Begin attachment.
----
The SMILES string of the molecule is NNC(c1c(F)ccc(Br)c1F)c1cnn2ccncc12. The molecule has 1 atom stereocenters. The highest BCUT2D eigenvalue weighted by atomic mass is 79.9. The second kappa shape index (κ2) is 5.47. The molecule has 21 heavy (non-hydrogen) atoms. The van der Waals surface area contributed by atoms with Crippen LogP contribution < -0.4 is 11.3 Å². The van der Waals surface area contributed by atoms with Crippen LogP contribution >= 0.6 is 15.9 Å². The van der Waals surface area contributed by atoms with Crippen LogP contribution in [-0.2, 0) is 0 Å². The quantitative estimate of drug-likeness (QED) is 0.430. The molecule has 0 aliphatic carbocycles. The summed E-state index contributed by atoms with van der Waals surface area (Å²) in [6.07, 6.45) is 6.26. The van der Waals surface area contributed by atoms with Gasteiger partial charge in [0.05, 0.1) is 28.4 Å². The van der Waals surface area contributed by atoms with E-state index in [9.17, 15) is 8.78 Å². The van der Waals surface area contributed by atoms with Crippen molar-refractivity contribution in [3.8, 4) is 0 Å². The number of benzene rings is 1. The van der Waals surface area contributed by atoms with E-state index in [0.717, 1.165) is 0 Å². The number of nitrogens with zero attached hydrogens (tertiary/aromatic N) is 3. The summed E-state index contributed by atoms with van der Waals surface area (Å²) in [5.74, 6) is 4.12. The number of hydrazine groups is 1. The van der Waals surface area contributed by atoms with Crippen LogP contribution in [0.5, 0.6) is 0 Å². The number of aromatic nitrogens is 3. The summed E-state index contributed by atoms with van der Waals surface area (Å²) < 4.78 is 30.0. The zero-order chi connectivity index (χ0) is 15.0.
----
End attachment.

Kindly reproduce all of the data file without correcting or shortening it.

The SMILES string of the molecule is NNC(c1c(F)ccc(Br)c1F)c1cnn2ccncc12. The molecule has 1 atom stereocenters. The highest BCUT2D eigenvalue weighted by atomic mass is 79.9. The second kappa shape index (κ2) is 5.47. The molecule has 21 heavy (non-hydrogen) atoms. The van der Waals surface area contributed by atoms with Crippen LogP contribution < -0.4 is 11.3 Å². The van der Waals surface area contributed by atoms with Crippen LogP contribution >= 0.6 is 15.9 Å². The van der Waals surface area contributed by atoms with Crippen LogP contribution in [-0.2, 0) is 0 Å². The quantitative estimate of drug-likeness (QED) is 0.430. The molecule has 0 aliphatic carbocycles. The summed E-state index contributed by atoms with van der Waals surface area (Å²) in [6.07, 6.45) is 6.26. The van der Waals surface area contributed by atoms with Gasteiger partial charge in [0.05, 0.1) is 28.4 Å². The van der Waals surface area contributed by atoms with E-state index in [9.17, 15) is 8.78 Å². The van der Waals surface area contributed by atoms with Crippen molar-refractivity contribution in [3.8, 4) is 0 Å². The number of benzene rings is 1. The van der Waals surface area contributed by atoms with E-state index in [0.717, 1.165) is 0 Å². The number of nitrogens with zero attached hydrogens (tertiary/aromatic N) is 3. The summed E-state index contributed by atoms with van der Waals surface area (Å²) in [5.74, 6) is 4.12. The number of hydrazine groups is 1. The van der Waals surface area contributed by atoms with Crippen LogP contribution in [0.5, 0.6) is 0 Å². The number of aromatic nitrogens is 3. The summed E-state index contributed by atoms with van der Waals surface area (Å²) < 4.78 is 30.0. The zero-order chi connectivity index (χ0) is 15.0.